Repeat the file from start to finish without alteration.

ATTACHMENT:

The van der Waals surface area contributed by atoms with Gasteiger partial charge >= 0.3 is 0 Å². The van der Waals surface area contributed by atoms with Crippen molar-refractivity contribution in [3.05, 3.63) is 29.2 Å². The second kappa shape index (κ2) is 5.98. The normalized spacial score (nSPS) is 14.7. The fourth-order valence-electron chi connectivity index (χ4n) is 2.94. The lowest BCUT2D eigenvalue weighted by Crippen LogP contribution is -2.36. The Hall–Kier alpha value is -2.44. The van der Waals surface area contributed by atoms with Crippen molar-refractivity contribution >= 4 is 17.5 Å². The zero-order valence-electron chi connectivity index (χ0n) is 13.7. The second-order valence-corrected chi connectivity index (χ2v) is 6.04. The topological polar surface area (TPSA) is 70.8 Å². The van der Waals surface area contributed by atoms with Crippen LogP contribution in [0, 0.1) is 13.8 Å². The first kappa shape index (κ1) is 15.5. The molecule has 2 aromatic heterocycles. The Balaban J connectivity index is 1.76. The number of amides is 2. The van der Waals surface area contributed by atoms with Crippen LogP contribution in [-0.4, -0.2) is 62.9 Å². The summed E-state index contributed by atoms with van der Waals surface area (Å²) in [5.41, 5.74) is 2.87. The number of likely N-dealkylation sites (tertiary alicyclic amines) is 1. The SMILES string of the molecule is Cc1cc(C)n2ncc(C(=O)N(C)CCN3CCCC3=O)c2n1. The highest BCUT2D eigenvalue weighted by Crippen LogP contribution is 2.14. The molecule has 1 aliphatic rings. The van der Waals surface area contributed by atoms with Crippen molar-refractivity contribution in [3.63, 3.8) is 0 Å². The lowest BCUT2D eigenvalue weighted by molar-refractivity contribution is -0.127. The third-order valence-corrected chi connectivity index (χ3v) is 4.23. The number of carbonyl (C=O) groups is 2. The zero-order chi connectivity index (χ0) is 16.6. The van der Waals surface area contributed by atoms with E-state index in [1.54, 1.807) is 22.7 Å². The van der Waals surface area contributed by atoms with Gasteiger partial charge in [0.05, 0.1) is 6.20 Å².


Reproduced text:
The van der Waals surface area contributed by atoms with Gasteiger partial charge >= 0.3 is 0 Å². The van der Waals surface area contributed by atoms with Crippen molar-refractivity contribution in [3.05, 3.63) is 29.2 Å². The second kappa shape index (κ2) is 5.98. The normalized spacial score (nSPS) is 14.7. The fourth-order valence-electron chi connectivity index (χ4n) is 2.94. The lowest BCUT2D eigenvalue weighted by Crippen LogP contribution is -2.36. The Hall–Kier alpha value is -2.44. The van der Waals surface area contributed by atoms with Crippen molar-refractivity contribution >= 4 is 17.5 Å². The zero-order valence-electron chi connectivity index (χ0n) is 13.7. The second-order valence-corrected chi connectivity index (χ2v) is 6.04. The topological polar surface area (TPSA) is 70.8 Å². The van der Waals surface area contributed by atoms with Crippen LogP contribution in [0, 0.1) is 13.8 Å². The first kappa shape index (κ1) is 15.5. The molecule has 2 aromatic heterocycles. The Balaban J connectivity index is 1.76. The number of amides is 2. The van der Waals surface area contributed by atoms with Crippen LogP contribution in [-0.4, -0.2) is 62.9 Å². The summed E-state index contributed by atoms with van der Waals surface area (Å²) in [5.41, 5.74) is 2.87. The number of likely N-dealkylation sites (tertiary alicyclic amines) is 1. The SMILES string of the molecule is Cc1cc(C)n2ncc(C(=O)N(C)CCN3CCCC3=O)c2n1. The highest BCUT2D eigenvalue weighted by Crippen LogP contribution is 2.14. The molecule has 1 aliphatic rings. The van der Waals surface area contributed by atoms with Crippen molar-refractivity contribution in [3.63, 3.8) is 0 Å². The lowest BCUT2D eigenvalue weighted by molar-refractivity contribution is -0.127. The third-order valence-corrected chi connectivity index (χ3v) is 4.23. The number of carbonyl (C=O) groups is 2. The zero-order chi connectivity index (χ0) is 16.6. The van der Waals surface area contributed by atoms with E-state index in [1.54, 1.807) is 22.7 Å². The van der Waals surface area contributed by atoms with Gasteiger partial charge in [0.05, 0.1) is 6.20 Å².